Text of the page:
By admin | February 20, 2011
By Richard Allen
It can’t be easy to come as close to fulfilling a lifelong dream as David Ragan came on Sunday in the Daytona 500 and then lose it at the very end. And what would seem to be even worse is to have lost out on that dream due to an arbitrary call over a meaningless rule.
As the field came to the first of what ultimately wound up as two green/white/checkered restarts Ragan moved his car quickly to the inside lane to get in front of eventual winner Trevor Bayne just as the two had discussed over their in-car radios moments before.
Ragan and Bayne had spent most of the race’s final laps drafting together around the 2.5 mile facility. Ragan made the move to allow he and Bayne to continue working together over the final run to the finish. However, NASCAR deemed that he had made his move to the inside before he crossed the start/finish line, which is in fact a violation.
But the real problem here is NASCAR’s policy of being consistently inconsistent on these type matters. And furthermore, this is really a judgment call more than anything else. It is somewhat the equivalent of foul calls in basketball. If officials wanted to, they could call a foul on every possession. If they specifically looked for something every time they would see it every time. Instead, they call fouls when they are obvious and have an impact on the particular play. Common sense has to prevail or else the flow of the game would be terribly interrupted.
The NASCAR rule in question here is one meant to keep one driver from jumping a restart and getting an unfair advantage over another. In this case, Bayne wanted Ragan to do what he did. They had planned it that way. That is the reason as the leader Ragan had chosen to lineup on the outside row rather than the inside.
At Daytona, the rule is meaningless. At Martinsville, it’s worthwhile to enforce it.
To me, this was the case of officials specifically looking for something to call that in the grand scheme of things did not matter. Making this call, in my opinion, was the same as deciding the NCAA Final Four by whistling a ticky-tack foul 50 feet from the basket in the closing seconds of a game.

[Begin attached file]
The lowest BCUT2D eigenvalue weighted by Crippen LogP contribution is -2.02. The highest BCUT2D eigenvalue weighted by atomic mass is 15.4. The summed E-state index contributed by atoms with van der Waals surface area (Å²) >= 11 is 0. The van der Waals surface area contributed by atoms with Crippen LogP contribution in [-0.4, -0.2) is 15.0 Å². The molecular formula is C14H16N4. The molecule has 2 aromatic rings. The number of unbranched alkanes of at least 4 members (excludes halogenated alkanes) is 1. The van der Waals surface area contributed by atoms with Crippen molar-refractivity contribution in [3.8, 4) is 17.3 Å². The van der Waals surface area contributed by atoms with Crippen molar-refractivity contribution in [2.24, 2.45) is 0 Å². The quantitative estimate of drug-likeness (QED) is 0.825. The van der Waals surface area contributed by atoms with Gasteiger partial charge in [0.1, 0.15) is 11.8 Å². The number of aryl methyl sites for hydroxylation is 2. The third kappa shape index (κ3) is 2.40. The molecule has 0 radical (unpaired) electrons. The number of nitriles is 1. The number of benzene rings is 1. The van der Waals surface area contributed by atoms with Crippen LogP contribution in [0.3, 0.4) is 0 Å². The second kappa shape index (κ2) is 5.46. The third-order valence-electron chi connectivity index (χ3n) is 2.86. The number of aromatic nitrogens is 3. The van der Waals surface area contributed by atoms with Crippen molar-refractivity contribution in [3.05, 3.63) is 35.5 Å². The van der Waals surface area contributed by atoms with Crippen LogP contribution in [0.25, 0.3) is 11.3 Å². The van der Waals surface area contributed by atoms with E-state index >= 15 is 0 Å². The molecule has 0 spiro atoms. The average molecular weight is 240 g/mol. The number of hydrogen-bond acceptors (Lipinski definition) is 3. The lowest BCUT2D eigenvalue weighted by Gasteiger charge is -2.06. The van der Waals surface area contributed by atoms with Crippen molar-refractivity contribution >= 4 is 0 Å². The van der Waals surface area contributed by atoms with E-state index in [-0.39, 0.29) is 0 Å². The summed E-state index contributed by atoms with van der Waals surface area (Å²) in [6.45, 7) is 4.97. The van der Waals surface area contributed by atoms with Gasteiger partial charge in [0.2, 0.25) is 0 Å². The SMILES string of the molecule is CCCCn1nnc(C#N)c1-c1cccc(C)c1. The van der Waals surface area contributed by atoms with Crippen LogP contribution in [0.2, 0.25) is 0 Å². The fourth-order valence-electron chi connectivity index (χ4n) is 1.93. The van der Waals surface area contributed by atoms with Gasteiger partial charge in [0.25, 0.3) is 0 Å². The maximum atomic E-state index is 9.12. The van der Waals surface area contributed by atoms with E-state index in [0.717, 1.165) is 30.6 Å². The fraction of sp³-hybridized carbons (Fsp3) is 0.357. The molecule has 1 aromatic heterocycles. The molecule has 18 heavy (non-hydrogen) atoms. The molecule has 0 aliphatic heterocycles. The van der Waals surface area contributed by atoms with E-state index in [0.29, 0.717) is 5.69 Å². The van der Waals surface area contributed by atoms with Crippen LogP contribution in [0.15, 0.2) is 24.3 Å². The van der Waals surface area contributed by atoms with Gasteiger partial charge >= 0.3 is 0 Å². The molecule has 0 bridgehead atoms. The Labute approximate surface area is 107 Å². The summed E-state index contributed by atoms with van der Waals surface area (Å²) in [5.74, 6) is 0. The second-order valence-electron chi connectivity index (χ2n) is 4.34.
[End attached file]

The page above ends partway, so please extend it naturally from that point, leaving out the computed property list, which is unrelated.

But to me, here is the worst part. And if I were Ragan it is the part that would trouble me most. Michael Waltrip pulled into victory lane in Friday night’s truck race in Daytona with the right half of his spoiler laying flat on the back of his truck. That is a clear violation, no matter whether it was intended or not. And more, it is a glaringly obvious violation. It was not like his truck was found to be one-eighth inch too low in the NASCAR R&D Center the following Tuesday. Everyone could see it right then and there.
There is an official who stands on pit road at the end of each race to measures the spoiler angles as cars come off the track. This is not a judgment call, it is objective. The spoiler either meets regulation or it doesn’t.
Ragan’s team owner, Jack Roush, had his thoughts on the matter after Sunday’s race. “From where I was sitting, and of course with my prejudiced position, I didn’t see that he did anything wrong,” Roush said. “The question is whether they would have made that call for one of the established guys.”
This was the biggest race on the schedule and one competitor who had a chance to win was denied that chance by an subjective judgment call. That’s not good officiating in my opinion.
For my story on east Tennessean Trevor Bayne’s Daytona 500 win please visit TennesseeRacer.com http://tennesseeracer.com/?p=1415
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